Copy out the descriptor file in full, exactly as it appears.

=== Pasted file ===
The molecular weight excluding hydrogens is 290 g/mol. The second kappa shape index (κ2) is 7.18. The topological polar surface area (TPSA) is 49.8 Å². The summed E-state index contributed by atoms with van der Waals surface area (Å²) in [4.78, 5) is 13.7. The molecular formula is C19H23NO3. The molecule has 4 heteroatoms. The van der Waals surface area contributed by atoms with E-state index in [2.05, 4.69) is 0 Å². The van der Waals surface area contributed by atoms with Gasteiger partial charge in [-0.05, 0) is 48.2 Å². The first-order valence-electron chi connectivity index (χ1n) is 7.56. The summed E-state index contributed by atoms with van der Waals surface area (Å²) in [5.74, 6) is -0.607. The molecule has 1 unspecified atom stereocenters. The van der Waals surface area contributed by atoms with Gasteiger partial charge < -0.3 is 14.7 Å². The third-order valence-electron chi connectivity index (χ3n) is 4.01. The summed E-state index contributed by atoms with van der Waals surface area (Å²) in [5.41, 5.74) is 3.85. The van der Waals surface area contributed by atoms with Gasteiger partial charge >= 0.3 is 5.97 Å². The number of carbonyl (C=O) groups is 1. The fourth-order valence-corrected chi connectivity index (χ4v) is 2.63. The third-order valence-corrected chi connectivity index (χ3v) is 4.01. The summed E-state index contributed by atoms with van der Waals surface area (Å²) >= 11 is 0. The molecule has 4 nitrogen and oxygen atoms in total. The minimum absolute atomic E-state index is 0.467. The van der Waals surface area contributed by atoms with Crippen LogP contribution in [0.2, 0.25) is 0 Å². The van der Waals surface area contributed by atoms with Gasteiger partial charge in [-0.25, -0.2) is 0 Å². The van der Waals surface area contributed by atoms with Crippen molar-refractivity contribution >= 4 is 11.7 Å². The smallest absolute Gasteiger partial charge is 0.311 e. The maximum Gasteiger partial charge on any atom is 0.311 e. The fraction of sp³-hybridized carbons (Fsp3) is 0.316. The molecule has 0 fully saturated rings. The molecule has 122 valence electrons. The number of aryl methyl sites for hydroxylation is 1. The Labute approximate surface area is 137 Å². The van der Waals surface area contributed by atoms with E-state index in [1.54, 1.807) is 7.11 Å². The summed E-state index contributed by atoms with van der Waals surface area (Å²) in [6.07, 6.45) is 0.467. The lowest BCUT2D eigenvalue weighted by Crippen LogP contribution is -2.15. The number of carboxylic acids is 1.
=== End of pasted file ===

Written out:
The molecular weight excluding hydrogens is 290 g/mol. The second kappa shape index (κ2) is 7.18. The topological polar surface area (TPSA) is 49.8 Å². The summed E-state index contributed by atoms with van der Waals surface area (Å²) in [4.78, 5) is 13.7. The molecular formula is C19H23NO3. The molecule has 4 heteroatoms. The van der Waals surface area contributed by atoms with E-state index in [2.05, 4.69) is 0 Å². The van der Waals surface area contributed by atoms with Gasteiger partial charge in [-0.05, 0) is 48.2 Å². The first-order valence-electron chi connectivity index (χ1n) is 7.56. The summed E-state index contributed by atoms with van der Waals surface area (Å²) in [5.74, 6) is -0.607. The molecule has 1 unspecified atom stereocenters. The van der Waals surface area contributed by atoms with Gasteiger partial charge < -0.3 is 14.7 Å². The third-order valence-electron chi connectivity index (χ3n) is 4.01. The summed E-state index contributed by atoms with van der Waals surface area (Å²) in [5.41, 5.74) is 3.85. The van der Waals surface area contributed by atoms with Gasteiger partial charge >= 0.3 is 5.97 Å². The number of carbonyl (C=O) groups is 1. The fourth-order valence-corrected chi connectivity index (χ4v) is 2.63. The third-order valence-corrected chi connectivity index (χ3v) is 4.01. The summed E-state index contributed by atoms with van der Waals surface area (Å²) >= 11 is 0. The molecule has 4 nitrogen and oxygen atoms in total. The minimum absolute atomic E-state index is 0.467. The van der Waals surface area contributed by atoms with Crippen LogP contribution in [0.2, 0.25) is 0 Å². The van der Waals surface area contributed by atoms with Gasteiger partial charge in [-0.25, -0.2) is 0 Å². The van der Waals surface area contributed by atoms with Crippen molar-refractivity contribution >= 4 is 11.7 Å². The smallest absolute Gasteiger partial charge is 0.311 e. The maximum Gasteiger partial charge on any atom is 0.311 e. The fraction of sp³-hybridized carbons (Fsp3) is 0.316. The molecule has 0 fully saturated rings. The molecule has 122 valence electrons. The number of aryl methyl sites for hydroxylation is 1. The Labute approximate surface area is 137 Å². The van der Waals surface area contributed by atoms with E-state index in [1.54, 1.807) is 7.11 Å². The summed E-state index contributed by atoms with van der Waals surface area (Å²) in [6.07, 6.45) is 0.467. The lowest BCUT2D eigenvalue weighted by Crippen LogP contribution is -2.15. The number of carboxylic acids is 1.